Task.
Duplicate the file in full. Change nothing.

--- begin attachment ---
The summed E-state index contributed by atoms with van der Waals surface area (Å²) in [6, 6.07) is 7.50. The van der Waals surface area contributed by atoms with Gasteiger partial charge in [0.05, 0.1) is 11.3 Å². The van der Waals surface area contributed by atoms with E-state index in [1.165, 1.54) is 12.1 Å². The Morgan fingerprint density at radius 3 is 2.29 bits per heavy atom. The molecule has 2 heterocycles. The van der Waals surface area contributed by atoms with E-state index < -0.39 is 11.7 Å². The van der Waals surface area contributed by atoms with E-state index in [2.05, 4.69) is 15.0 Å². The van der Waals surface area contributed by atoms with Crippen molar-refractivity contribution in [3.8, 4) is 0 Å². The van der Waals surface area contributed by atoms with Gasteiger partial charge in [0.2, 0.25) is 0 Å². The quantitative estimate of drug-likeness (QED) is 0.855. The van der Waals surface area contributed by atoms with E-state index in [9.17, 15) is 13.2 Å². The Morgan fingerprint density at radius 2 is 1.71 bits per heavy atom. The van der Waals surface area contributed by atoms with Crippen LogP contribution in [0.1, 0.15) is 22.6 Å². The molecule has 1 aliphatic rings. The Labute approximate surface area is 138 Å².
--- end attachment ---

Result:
The summed E-state index contributed by atoms with van der Waals surface area (Å²) in [6, 6.07) is 7.50. The van der Waals surface area contributed by atoms with Gasteiger partial charge in [0.05, 0.1) is 11.3 Å². The van der Waals surface area contributed by atoms with E-state index in [1.165, 1.54) is 12.1 Å². The Morgan fingerprint density at radius 3 is 2.29 bits per heavy atom. The molecule has 2 heterocycles. The van der Waals surface area contributed by atoms with E-state index < -0.39 is 11.7 Å². The van der Waals surface area contributed by atoms with E-state index in [2.05, 4.69) is 15.0 Å². The van der Waals surface area contributed by atoms with Crippen molar-refractivity contribution in [3.8, 4) is 0 Å². The van der Waals surface area contributed by atoms with Gasteiger partial charge in [0.2, 0.25) is 0 Å². The quantitative estimate of drug-likeness (QED) is 0.855. The van der Waals surface area contributed by atoms with E-state index in [9.17, 15) is 13.2 Å². The Morgan fingerprint density at radius 2 is 1.71 bits per heavy atom. The van der Waals surface area contributed by atoms with Crippen LogP contribution in [0.1, 0.15) is 22.6 Å². The molecule has 1 aliphatic rings. The Labute approximate surface area is 138 Å².